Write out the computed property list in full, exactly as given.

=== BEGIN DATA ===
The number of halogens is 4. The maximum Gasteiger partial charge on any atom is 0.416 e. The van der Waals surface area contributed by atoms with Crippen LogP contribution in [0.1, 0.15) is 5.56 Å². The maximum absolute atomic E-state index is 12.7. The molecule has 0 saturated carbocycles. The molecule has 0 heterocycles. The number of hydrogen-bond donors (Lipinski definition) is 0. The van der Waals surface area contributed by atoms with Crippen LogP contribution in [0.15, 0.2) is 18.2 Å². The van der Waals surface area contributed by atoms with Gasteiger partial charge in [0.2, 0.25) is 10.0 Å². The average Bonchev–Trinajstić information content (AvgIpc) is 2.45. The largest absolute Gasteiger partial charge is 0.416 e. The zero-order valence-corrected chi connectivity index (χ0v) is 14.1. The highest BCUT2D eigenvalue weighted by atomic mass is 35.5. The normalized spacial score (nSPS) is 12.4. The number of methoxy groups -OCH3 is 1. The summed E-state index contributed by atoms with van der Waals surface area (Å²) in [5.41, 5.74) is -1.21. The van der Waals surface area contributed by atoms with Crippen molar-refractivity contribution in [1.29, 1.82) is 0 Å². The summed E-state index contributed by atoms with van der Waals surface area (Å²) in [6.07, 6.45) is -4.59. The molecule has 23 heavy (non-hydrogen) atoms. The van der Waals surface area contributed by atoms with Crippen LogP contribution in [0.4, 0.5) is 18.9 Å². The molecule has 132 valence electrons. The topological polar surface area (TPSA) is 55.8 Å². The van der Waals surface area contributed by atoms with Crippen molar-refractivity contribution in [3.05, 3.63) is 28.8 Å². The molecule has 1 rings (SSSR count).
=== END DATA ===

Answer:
The number of halogens is 4. The maximum Gasteiger partial charge on any atom is 0.416 e. The van der Waals surface area contributed by atoms with Crippen LogP contribution in [0.1, 0.15) is 5.56 Å². The maximum absolute atomic E-state index is 12.7. The molecule has 0 saturated carbocycles. The molecule has 0 heterocycles. The number of hydrogen-bond donors (Lipinski definition) is 0. The van der Waals surface area contributed by atoms with Crippen LogP contribution in [0.15, 0.2) is 18.2 Å². The van der Waals surface area contributed by atoms with Gasteiger partial charge in [0.2, 0.25) is 10.0 Å². The average Bonchev–Trinajstić information content (AvgIpc) is 2.45. The largest absolute Gasteiger partial charge is 0.416 e. The zero-order valence-corrected chi connectivity index (χ0v) is 14.1. The highest BCUT2D eigenvalue weighted by atomic mass is 35.5. The normalized spacial score (nSPS) is 12.4. The number of methoxy groups -OCH3 is 1. The summed E-state index contributed by atoms with van der Waals surface area (Å²) in [5.41, 5.74) is -1.21. The van der Waals surface area contributed by atoms with Crippen molar-refractivity contribution in [1.29, 1.82) is 0 Å². The summed E-state index contributed by atoms with van der Waals surface area (Å²) in [6.07, 6.45) is -4.59. The molecule has 23 heavy (non-hydrogen) atoms. The van der Waals surface area contributed by atoms with Crippen LogP contribution in [0.4, 0.5) is 18.9 Å². The molecule has 132 valence electrons. The topological polar surface area (TPSA) is 55.8 Å². The van der Waals surface area contributed by atoms with Crippen molar-refractivity contribution in [3.05, 3.63) is 28.8 Å². The molecule has 1 rings (SSSR count).